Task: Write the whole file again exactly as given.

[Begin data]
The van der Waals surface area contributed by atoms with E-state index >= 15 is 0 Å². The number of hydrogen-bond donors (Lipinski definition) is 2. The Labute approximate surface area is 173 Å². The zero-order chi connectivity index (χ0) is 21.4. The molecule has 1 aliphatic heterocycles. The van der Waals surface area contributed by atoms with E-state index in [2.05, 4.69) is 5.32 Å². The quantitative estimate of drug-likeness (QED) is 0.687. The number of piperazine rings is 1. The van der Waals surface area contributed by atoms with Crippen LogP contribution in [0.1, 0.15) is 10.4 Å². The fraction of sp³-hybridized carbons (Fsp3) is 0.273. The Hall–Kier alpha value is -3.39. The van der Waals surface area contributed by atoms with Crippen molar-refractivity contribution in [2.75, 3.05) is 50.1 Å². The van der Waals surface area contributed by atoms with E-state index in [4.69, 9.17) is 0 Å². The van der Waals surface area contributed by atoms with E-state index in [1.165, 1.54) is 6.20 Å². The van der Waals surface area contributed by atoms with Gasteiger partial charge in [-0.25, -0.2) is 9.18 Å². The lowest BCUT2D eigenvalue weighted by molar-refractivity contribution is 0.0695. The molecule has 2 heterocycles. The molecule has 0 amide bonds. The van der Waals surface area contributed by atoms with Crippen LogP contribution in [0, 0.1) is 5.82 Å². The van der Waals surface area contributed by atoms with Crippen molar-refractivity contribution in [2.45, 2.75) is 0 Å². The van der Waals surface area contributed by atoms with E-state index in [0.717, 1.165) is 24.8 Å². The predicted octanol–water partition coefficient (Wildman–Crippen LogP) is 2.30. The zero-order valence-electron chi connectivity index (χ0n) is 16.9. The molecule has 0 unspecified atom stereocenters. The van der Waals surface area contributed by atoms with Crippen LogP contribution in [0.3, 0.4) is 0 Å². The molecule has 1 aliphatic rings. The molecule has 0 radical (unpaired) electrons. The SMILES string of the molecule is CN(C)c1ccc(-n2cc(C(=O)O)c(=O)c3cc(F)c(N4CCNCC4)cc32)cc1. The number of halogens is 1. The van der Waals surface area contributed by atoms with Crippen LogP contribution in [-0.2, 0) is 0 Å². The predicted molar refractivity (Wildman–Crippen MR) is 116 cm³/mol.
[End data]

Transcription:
The van der Waals surface area contributed by atoms with E-state index >= 15 is 0 Å². The number of hydrogen-bond donors (Lipinski definition) is 2. The Labute approximate surface area is 173 Å². The zero-order chi connectivity index (χ0) is 21.4. The molecule has 1 aliphatic heterocycles. The van der Waals surface area contributed by atoms with E-state index in [2.05, 4.69) is 5.32 Å². The quantitative estimate of drug-likeness (QED) is 0.687. The number of piperazine rings is 1. The van der Waals surface area contributed by atoms with Crippen LogP contribution in [0.1, 0.15) is 10.4 Å². The fraction of sp³-hybridized carbons (Fsp3) is 0.273. The Hall–Kier alpha value is -3.39. The van der Waals surface area contributed by atoms with Crippen molar-refractivity contribution in [2.75, 3.05) is 50.1 Å². The van der Waals surface area contributed by atoms with E-state index in [4.69, 9.17) is 0 Å². The van der Waals surface area contributed by atoms with E-state index in [1.165, 1.54) is 6.20 Å². The van der Waals surface area contributed by atoms with Gasteiger partial charge in [-0.25, -0.2) is 9.18 Å². The lowest BCUT2D eigenvalue weighted by molar-refractivity contribution is 0.0695. The molecule has 2 heterocycles. The molecule has 0 amide bonds. The van der Waals surface area contributed by atoms with Crippen LogP contribution in [0, 0.1) is 5.82 Å². The van der Waals surface area contributed by atoms with Crippen molar-refractivity contribution in [2.45, 2.75) is 0 Å². The van der Waals surface area contributed by atoms with E-state index in [0.717, 1.165) is 24.8 Å². The predicted octanol–water partition coefficient (Wildman–Crippen LogP) is 2.30. The zero-order valence-electron chi connectivity index (χ0n) is 16.9. The molecule has 0 unspecified atom stereocenters. The van der Waals surface area contributed by atoms with Crippen LogP contribution in [0.3, 0.4) is 0 Å². The molecule has 1 aliphatic rings. The molecule has 0 radical (unpaired) electrons. The SMILES string of the molecule is CN(C)c1ccc(-n2cc(C(=O)O)c(=O)c3cc(F)c(N4CCNCC4)cc32)cc1. The number of halogens is 1. The van der Waals surface area contributed by atoms with Crippen LogP contribution in [-0.2, 0) is 0 Å². The predicted molar refractivity (Wildman–Crippen MR) is 116 cm³/mol.